“Yesterday I woke up outside/Saw you for the very first time,” goes the album’s opening couplet on “Brave,” conjuring up the delightfully surreal image of someone coming to in a clearing and falling for the first stranger they see. On “Truck,” Hovvdy build a swaying chorus out of a little self-effacement: “If there’s trouble, I will run from it/All the time.” It’s a little strange: Here’s a song about shirking responsibility, and maybe feeling guilty about your failure to be there for someone else, and yet the vocals fall over the guitars as gently as ash from a distant forest fire. Hovvdy pull this trick a lot. They write lyrics that hint at some kind of danger or urgency, then sing them as languidly as possible. That dissonance gives their songs a magnetic pull: You’ll want to go back to them to see what you’ve missed, to try to read more deeply between the lines.

A similar ambiguity hovers around the album’s instrumentation. “Truck” weaves slide guitars into the mix so subtly they barely register on the first few listens, and the relatively upbeat “In the Sun” boasts a flute sound that definitely came from a keyboard but at points could almost pass for the real thing. On “Float,” the repeating sound of a cymbal bleeds into the song’s grain; “Thru” confuses guitars and synthesizers so readily it’s difficult to tell where the strum of an electric six-string ends and the wash of a digital instrument begins. All the details another band might tease out, Hovvdy subsume into their music’s overall texture.

released February 9th, 2018


Both Taylor and Martin were drummers before Hovvdy, and neither has been playing guitar all that long, which they’ve said has made their instrumentals naturally “minimal.” But after an EP and a split with the similarly minded Austin band Loafer, they’ve figured out how to make those limitations work to their advantage. Their debut album “Taster” reissued in remastered form by beloved Brooklyn indie rock label Double Double Whammy—rarely accelerates past a snail’s pace, but the interlocking pieces are deceptively complex. they stack simple riffs in idiosyncratic ways, and in the process put together 11 songs that are far more compelling than the sum of their parts.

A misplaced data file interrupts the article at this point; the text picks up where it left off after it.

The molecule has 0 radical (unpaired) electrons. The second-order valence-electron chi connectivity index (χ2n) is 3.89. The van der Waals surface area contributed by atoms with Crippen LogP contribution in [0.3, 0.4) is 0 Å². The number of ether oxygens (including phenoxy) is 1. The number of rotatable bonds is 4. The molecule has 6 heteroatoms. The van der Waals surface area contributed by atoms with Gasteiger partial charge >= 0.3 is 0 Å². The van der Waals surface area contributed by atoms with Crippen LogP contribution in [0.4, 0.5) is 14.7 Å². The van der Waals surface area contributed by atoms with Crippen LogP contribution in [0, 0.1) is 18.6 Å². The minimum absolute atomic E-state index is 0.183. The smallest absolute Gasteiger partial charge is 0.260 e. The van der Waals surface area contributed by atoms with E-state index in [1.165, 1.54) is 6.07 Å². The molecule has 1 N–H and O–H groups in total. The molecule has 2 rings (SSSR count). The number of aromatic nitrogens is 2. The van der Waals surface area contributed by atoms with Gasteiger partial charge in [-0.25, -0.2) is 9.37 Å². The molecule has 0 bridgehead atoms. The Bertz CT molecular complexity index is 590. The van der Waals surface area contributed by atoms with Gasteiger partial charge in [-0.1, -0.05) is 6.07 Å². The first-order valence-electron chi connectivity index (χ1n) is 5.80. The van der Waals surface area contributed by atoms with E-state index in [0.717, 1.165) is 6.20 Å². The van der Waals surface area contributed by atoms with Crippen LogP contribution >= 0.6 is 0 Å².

That’s perhaps most evident on “Can’t Wait,” one of the record’s more straightforwardly catchy moments, which weaves together at least three loosely interlocking guitar riffs over the course of its three minutes. Played by a different band, it’d feel like a rip of Weezer’s across-the-sea balladry, but Hovvdy’s take is a little more austere. A lazily drawled acoustic guitar and a barely on-beat lead make the scuzzy main riff feel a little dizzier than it would otherwise. Piling uncomplicated parts on one another until it resembles something like a pop song is a surprisingly sophisticated trick—and one they’re able to keenly repeat throughout “Taster“. Each song seems like it should topple over under its own weight, but it never does.

Lyrically, the record revels in the overwhelming confusion and regret bound up in interpersonal relations. “In My Head” tells a surreal tale of romantic pining, describing scenes in small jagged snippets, like a conversation that takes place “on the gulf in that screened-in room.” On “Try Hard,” they perform a clever autopsy of the failures of a past relationship (“You could not call your dad back then/Forgot his name again/I never did try hard”). It’s relatively standard stuff for this sort of downcast rock music, but the beauty is in its lack of resolution. All conflicts remain unsolved there are only events, no answers.

Taylor and Martin have jokingly referred to their music as “pillow core” over the years, which is fitting for “Taster” both in its downy sonics and fragmented lyricism. As they flit through various half memories and upsetting realizations, it feels like the thoughts that spin through your head as you lie in bed late at night, waiting for sleep to overtake you.

‘Taster’ April 15th, 2016